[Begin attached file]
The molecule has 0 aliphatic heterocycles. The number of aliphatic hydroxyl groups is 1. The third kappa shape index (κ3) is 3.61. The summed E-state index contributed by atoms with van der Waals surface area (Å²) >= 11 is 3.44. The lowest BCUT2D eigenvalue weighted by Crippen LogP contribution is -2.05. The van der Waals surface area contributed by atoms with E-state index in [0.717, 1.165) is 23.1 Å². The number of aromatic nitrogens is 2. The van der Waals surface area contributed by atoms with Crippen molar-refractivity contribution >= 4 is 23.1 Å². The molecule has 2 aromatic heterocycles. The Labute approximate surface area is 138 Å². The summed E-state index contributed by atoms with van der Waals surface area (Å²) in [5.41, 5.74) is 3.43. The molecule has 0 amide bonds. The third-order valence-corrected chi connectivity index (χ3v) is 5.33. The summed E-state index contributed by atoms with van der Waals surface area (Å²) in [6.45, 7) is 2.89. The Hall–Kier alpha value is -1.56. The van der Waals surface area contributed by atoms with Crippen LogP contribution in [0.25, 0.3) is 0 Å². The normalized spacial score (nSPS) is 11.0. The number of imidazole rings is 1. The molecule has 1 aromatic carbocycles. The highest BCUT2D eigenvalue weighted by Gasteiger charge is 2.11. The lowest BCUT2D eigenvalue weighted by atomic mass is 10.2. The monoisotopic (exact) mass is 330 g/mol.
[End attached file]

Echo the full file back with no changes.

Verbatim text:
The molecule has 0 aliphatic heterocycles. The number of aliphatic hydroxyl groups is 1. The third kappa shape index (κ3) is 3.61. The summed E-state index contributed by atoms with van der Waals surface area (Å²) >= 11 is 3.44. The lowest BCUT2D eigenvalue weighted by Crippen LogP contribution is -2.05. The van der Waals surface area contributed by atoms with E-state index in [0.717, 1.165) is 23.1 Å². The number of aromatic nitrogens is 2. The van der Waals surface area contributed by atoms with Crippen molar-refractivity contribution >= 4 is 23.1 Å². The molecule has 2 aromatic heterocycles. The Labute approximate surface area is 138 Å². The summed E-state index contributed by atoms with van der Waals surface area (Å²) in [5.41, 5.74) is 3.43. The molecule has 0 amide bonds. The third-order valence-corrected chi connectivity index (χ3v) is 5.33. The summed E-state index contributed by atoms with van der Waals surface area (Å²) in [6.45, 7) is 2.89. The Hall–Kier alpha value is -1.56. The van der Waals surface area contributed by atoms with Crippen LogP contribution in [0.25, 0.3) is 0 Å². The normalized spacial score (nSPS) is 11.0. The number of imidazole rings is 1. The molecule has 1 aromatic carbocycles. The highest BCUT2D eigenvalue weighted by Gasteiger charge is 2.11. The lowest BCUT2D eigenvalue weighted by atomic mass is 10.2. The monoisotopic (exact) mass is 330 g/mol.